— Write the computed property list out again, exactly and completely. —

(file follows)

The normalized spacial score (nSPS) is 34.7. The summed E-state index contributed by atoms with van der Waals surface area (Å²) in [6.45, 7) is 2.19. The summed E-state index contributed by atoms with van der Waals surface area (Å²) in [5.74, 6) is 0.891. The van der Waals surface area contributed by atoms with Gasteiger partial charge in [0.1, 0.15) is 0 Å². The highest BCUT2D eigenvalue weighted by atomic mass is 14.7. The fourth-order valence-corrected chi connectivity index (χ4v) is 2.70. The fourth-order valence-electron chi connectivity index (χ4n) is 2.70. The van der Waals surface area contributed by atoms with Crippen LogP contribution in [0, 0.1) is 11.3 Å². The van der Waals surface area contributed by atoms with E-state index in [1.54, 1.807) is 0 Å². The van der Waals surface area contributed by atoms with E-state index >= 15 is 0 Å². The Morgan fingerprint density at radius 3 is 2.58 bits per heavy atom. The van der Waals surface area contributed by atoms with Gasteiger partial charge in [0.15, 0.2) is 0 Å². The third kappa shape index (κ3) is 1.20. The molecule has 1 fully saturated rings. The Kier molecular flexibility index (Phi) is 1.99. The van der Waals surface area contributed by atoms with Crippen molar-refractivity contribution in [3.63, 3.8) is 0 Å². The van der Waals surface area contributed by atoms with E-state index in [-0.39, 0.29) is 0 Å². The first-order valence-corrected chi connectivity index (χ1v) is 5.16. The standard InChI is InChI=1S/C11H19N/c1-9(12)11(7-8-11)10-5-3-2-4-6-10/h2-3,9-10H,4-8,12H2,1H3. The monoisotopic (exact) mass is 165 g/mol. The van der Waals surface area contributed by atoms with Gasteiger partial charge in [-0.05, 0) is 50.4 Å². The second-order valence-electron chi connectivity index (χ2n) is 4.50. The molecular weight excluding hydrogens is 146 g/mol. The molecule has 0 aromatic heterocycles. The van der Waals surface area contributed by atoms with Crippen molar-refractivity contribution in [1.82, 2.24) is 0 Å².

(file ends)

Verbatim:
The normalized spacial score (nSPS) is 34.7. The summed E-state index contributed by atoms with van der Waals surface area (Å²) in [6.45, 7) is 2.19. The summed E-state index contributed by atoms with van der Waals surface area (Å²) in [5.74, 6) is 0.891. The van der Waals surface area contributed by atoms with Gasteiger partial charge in [0.1, 0.15) is 0 Å². The highest BCUT2D eigenvalue weighted by atomic mass is 14.7. The fourth-order valence-corrected chi connectivity index (χ4v) is 2.70. The fourth-order valence-electron chi connectivity index (χ4n) is 2.70. The van der Waals surface area contributed by atoms with Crippen LogP contribution in [0, 0.1) is 11.3 Å². The van der Waals surface area contributed by atoms with E-state index in [1.54, 1.807) is 0 Å². The van der Waals surface area contributed by atoms with E-state index >= 15 is 0 Å². The Morgan fingerprint density at radius 3 is 2.58 bits per heavy atom. The van der Waals surface area contributed by atoms with Gasteiger partial charge in [0.15, 0.2) is 0 Å². The third kappa shape index (κ3) is 1.20. The molecule has 1 fully saturated rings. The Kier molecular flexibility index (Phi) is 1.99. The van der Waals surface area contributed by atoms with Crippen molar-refractivity contribution in [3.63, 3.8) is 0 Å². The van der Waals surface area contributed by atoms with E-state index in [-0.39, 0.29) is 0 Å². The first-order valence-corrected chi connectivity index (χ1v) is 5.16. The standard InChI is InChI=1S/C11H19N/c1-9(12)11(7-8-11)10-5-3-2-4-6-10/h2-3,9-10H,4-8,12H2,1H3. The monoisotopic (exact) mass is 165 g/mol. The van der Waals surface area contributed by atoms with Gasteiger partial charge in [-0.05, 0) is 50.4 Å². The second-order valence-electron chi connectivity index (χ2n) is 4.50. The molecular weight excluding hydrogens is 146 g/mol. The molecule has 0 aromatic heterocycles. The van der Waals surface area contributed by atoms with Crippen molar-refractivity contribution in [1.82, 2.24) is 0 Å².